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Thought for the Day: Minhag Is for Men (But Not Women) to Light a Personal Candle on Yom Kippur

I had three months of chemotherapy almost 20 years ago.  I got four cycles of three weeks each; each cycle was every day for one week, about six hours each day, then two weeks off.  (The treatments were spread out like that in order to give my body the time it needed to cleanup the resulting dead tumor tissue.)  All the treatments were in the doctor's office, along with a dozen or so other victims.  In the course of my visits over those three months, I saw lots of different chemicals being delivered by various means (mine was all IV, others got pills).  I was never once jealous of the other patients; I never even thought to why this one got a pretty blue pill, while all I got was a clear tube.  That's obviously a silly way to approach the issue.  You don't ask, "Why don't I get such and such a medicine?"; you might ask, though, "Why does get/need such and such a medicine?"

I am similarly surprised when people ask, "Why don't orthodox women do X (that orthodox men do)?"  The only reasonable question is, "Why do orthodox men do that?"  Case in point: The Shulchan Aruch (O.C. 610:4) says there is a well established minhag for all men to light a candle for themselves to burn over Yom Kippur.  This is not a case of "men, ie, people", but "men, ie, not women."  So... why do men light a candle for themselves on Yom Kippur?  I saw three reasons; one for the Magein Avraham, two from the Maharil.  (Thank you again, Dirshu, for saving me all the time of actually finding things myself!)

The Magein Avraham says it is because Yom Kippur was the day of finally really accepting the Torah.  Just to recap, acceptance we supposed to be on Shavuos, then there was that ugly incident with a golden calf 40 days later, then Moshe Rabeinu had to beg for our survival for another 40 days, then yet another 40 days to get the final set of luchos which sealed our acceptance of the Torah and HaShem's acceptance of our (really, really this time) sincere acceptance.  Since Torah is compared to light (Torah ohr v'neir mitzvah, T'hillim) and men are obligated in being involved with Torah lishma/for its own sake, men light candles on that day.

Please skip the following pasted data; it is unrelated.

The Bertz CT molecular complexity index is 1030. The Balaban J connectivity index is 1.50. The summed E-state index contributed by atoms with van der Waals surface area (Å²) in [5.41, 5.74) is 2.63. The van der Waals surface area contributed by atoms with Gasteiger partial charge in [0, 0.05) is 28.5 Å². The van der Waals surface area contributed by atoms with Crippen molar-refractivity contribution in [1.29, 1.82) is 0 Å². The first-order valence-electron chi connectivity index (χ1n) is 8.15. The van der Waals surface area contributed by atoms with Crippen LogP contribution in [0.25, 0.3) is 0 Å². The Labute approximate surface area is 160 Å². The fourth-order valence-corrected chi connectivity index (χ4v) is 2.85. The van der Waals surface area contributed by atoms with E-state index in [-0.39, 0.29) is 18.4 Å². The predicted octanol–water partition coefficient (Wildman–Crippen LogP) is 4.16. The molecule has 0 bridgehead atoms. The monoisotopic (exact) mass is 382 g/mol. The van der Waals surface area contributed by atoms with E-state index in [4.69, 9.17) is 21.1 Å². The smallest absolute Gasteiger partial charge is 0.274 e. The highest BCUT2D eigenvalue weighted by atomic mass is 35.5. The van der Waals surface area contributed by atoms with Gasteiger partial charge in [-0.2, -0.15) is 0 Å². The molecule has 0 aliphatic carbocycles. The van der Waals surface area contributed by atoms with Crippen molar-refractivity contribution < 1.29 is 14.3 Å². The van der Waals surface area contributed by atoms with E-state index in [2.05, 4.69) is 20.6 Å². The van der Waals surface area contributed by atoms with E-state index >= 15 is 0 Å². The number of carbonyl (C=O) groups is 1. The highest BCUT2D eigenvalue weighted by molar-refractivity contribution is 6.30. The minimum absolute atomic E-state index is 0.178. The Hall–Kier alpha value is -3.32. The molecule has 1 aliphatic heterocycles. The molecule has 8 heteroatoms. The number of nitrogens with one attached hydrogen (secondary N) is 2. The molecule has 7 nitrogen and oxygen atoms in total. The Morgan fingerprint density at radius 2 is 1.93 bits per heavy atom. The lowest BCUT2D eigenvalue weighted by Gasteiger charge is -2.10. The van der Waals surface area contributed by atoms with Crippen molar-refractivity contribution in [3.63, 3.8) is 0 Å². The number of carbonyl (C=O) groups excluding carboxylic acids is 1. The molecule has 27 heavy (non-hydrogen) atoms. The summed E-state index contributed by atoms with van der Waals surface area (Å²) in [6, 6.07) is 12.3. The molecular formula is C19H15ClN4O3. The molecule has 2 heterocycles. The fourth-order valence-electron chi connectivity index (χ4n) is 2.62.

The Maharil works with the gematria (numerical value) of the word neir (candle), which is 250.  Men have 248 eivarim/limbs/organs plus a ru'ach (spirit) and neshama (soul); 248 + 1 + 1 = 250!  Women, apparently have more parts (I have no idea how many more, the Maharil just says more), so the whole candle thing just doesn't work for them.

The other gematria the Maharil brings is that there are 248 positive commandments, plus the concept of "lav ha'nitik l'asei" -- a negative commandment that can be corrected with a positive action; such as stealing that can be corrected by returning the stolen goods, plus the concept of "issur asei" -- a negative that comes from a positive; such as the mitzvah to keep the Shabbos, from which springs many things you can't do.  Again, 248+1+1=250.  This time, since women are not obligated in time bound positive commandments, the whole candle thing just doesn't work for them.

As an aside, I have heard that the 248 positive mitzvos each strengthen one of the 248 eivarim.  I never thought about the fact that women are not obligated in positive time bound mitzvos and have more than 248 eivarim means that whole connection doesn't work for them at all.  That sounds like that could have very, very far reaching consequences.  Hmm....

What do you know... men and women are different!  Son of a gun.

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